Nick Clegg calls for an overhaul of press regulation at the Institute for GovernmentCopyright: Oli Scarff/PA
Speaking at the Institute for Government this morning, Clegg heavily criticised the Press Complaints Commission for its handling of the phone hacking scandal, claiming that it had "failed as an effective watchdog" and that it was "time for fundamental reform". But he stressed that the coalition would not enforce any kind of statutory regulation on the industry.
"It would be wholly wrong to respond to the current crisis with any action that inhibits a free and vigorous press," he said.
"Politicians must resist any temptation to impose short-term, knee-jerk restrictions on the media. This is an area where it would be easy to legislate in case, and repent at our leisure.
"But the coalition will not succumb to that temptation."
Clegg went on to argue that the PCC had been undermined by its inability to act on third-party complaints and the fact that media organisations are free to remove themselves from its governance, as Richard Desmond's Northern & Shell titles did earlier this year.
He called the commission "a complaints body at best, and a limited one at that".
Clegg also accused the media of "crossing the line from public interest into vulgar voyeurism" and of falling behind other institutions, such as the police and financial sector, on accountability, saying that it has "simply not kept up".
He said that the press had enjoyed an "institutionalised immunity from the basic standards that govern the rest of society".
Outlining the proposed reforms, the deputy prime minister called for an "independent regulator, insulated from vested interests in the media and free from the influence of government".
He said that the body must have the power to enforce financial penalties on editors and proprietors who breach the code of conduct.
He also called for clarification on how the fit and proper persons test can be applied. In the wake of legal confusion over the test – which many called to be applied to News Corp in regard to its now-defunct bid to take full control of BSkyB – Clegg said that it was vital to determine whether it could be applied to organisations as well as individuals.
"It's not clear whether institutions can be deemed unfit and improper, or if the issue is just on of personal liability," he said.
In an apparent reference to the actions of News International over the growing phone hacking scandal, Clegg warned that the confusion "creates the potential for organisations to evade the responsibility by blaming a handful of individuals when clearly the problem is ingrained across the culture of an institution."
Speaking on Radio 4 this morning, Clegg said there were "big questions" over whether News International was a fit and proper organisation. In his speech at the Institute he called on its senior executives Rupert and James Murdoch and Rebekah Brooks to "do the decent thing" and appear before the culture media and sport select committee, as they were requested to do on Tuesday.
"It is immensely important as a matter of principle that they should make themselves available for questioning," he said.
"When you're in that position of power you're also accountable to the millions of people who consume your products.
He added: "You can't hide away from this level of public anguish and anger and indeed interest."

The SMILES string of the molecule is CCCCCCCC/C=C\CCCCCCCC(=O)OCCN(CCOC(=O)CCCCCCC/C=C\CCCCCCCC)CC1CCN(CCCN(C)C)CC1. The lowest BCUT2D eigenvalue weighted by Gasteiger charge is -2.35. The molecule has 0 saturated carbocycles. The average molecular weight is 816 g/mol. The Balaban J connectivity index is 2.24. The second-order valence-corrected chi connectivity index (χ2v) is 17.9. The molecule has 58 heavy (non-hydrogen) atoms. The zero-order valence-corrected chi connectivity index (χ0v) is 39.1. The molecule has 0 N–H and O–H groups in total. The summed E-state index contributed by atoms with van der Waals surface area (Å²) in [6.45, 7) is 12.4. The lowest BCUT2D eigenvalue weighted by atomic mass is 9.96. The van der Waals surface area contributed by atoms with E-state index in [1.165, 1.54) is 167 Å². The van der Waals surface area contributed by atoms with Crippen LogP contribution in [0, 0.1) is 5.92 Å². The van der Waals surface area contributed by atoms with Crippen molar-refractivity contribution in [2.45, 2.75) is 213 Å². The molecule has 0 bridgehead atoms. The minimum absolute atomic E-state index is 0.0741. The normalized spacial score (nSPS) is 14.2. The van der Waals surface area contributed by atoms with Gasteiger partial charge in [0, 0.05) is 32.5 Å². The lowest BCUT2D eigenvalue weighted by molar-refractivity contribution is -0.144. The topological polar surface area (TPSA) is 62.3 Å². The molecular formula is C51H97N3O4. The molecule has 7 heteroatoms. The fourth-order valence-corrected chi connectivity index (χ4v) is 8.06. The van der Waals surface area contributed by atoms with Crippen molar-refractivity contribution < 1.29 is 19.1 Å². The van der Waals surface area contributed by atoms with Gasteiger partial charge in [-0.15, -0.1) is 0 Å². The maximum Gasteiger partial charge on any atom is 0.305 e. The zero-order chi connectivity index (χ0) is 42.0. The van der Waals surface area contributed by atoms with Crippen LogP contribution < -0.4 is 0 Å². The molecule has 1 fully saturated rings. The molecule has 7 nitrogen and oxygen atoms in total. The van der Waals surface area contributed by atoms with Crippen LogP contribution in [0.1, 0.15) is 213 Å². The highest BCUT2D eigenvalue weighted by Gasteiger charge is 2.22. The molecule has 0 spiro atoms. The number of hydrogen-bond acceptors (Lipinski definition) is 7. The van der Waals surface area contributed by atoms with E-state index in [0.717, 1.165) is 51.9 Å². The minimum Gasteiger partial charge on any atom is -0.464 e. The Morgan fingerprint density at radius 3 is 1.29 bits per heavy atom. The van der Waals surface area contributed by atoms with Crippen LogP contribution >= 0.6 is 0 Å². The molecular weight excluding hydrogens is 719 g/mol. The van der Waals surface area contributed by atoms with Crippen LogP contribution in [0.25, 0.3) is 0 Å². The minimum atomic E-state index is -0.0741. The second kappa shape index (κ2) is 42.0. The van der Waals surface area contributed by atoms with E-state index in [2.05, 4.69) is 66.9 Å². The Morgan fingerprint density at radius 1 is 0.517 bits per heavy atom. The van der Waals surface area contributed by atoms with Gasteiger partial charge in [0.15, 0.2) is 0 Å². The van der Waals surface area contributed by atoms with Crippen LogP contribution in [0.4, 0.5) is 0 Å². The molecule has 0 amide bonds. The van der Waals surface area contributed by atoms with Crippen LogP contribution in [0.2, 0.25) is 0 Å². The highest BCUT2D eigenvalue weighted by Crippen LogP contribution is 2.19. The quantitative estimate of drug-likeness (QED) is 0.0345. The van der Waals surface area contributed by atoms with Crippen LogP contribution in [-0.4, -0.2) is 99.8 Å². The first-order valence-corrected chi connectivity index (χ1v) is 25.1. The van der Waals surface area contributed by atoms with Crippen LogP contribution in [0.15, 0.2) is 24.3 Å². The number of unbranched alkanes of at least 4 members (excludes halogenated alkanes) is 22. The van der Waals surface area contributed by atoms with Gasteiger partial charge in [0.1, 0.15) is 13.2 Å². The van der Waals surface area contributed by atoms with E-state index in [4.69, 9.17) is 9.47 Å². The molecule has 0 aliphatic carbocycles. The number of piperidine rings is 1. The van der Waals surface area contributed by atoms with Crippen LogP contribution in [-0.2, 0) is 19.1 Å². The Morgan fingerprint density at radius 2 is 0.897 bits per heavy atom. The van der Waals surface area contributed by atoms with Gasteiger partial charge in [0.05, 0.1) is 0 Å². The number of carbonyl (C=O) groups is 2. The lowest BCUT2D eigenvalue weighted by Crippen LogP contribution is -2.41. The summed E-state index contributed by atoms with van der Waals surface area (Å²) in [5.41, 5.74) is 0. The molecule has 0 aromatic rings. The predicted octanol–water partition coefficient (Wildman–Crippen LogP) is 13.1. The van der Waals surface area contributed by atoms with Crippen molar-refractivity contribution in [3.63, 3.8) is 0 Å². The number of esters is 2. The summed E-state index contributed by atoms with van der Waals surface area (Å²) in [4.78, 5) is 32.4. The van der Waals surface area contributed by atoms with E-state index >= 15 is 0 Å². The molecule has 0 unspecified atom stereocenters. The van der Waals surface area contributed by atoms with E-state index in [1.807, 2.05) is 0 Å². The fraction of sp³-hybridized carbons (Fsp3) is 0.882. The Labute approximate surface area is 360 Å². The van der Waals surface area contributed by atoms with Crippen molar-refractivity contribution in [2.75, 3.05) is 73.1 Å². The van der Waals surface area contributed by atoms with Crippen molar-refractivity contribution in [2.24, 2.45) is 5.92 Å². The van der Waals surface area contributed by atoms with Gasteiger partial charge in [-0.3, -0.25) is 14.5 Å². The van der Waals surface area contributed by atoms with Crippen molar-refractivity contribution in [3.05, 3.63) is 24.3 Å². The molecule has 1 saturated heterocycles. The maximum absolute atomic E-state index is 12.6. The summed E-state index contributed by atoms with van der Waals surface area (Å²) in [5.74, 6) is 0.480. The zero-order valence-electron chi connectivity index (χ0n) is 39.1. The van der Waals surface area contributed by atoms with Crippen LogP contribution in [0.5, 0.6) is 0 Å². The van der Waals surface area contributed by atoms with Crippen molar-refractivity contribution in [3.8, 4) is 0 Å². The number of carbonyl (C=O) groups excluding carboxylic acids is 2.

As Clegg spoke, the committee received responses from the trio of News International executives. Brooks confirmed that she would appear next Tuesday as requested, but both Rupert and James Murdoch declined the invitation.
Rupert Murdoch said that he would give evidence to the committee only he had done so before the judge-led public inquiry announced by David Cameron yesterday. James Murdoch said that he would appear but not before August.
Both have now be summonsed by the serjeant-at-arms however, and a further refusal to appear could result in them being found to be in contempt of parliament.
Along with the rest of the media industry, News International now faces further scrutiny as the public inquiry announced by Cameron gets underway.
The inquiry, which will be led by senior judge Lord Leveson, will look into phone hacking, media regulation, and the relationship between the press and the police. It will take place in two stages: the first, which is due to report back within 12 months, will look at media standards and the second at the extent of the unlawful activity across the news industry and the nature of its connections to the police.
Speaking to Journalism.co.uk after Clegg's speech, Media Standards Trust director Martin Moore said he was concerned about the second stage of the inquiry, which is not due to begin until the end of the criminal investigation, being "kicked into the long grass".
But Moore, who is leading the Hacked Off campaign, added that "every party has been extremely supportive so far", and said that it was now the job of the campaign to "keep emphasising that this can not be left to disappear down the road".
"Both the discussion of media ethics and media regulation have to happen in parallel to the inquiries into what happened".
The public inquiry will also look at the issue of media plurality, which was the foremost concern with the the proposed BSkyB takeover bid prior to the escalation of the hacking scandal.
Clegg said today that media organisations should face plurality tests not just at the point of mergers and acquisitions, but as they grow and develop "organically" through smaller expansions.
Free daily newsletter
- The Sun to put up £2-a-week paywall on 1 August
- 'Very strong public mood' for 'strict' press regulation, finds poll
- Sir Harold: 'Fatal miscalculation' over Murdoch's 1981 bid
- Sir Harold on leaving the Times: I was 'disgusted, dismayed and demoralised'
- Jack Straw: 'Breach of privacy' should be in Human Rights Act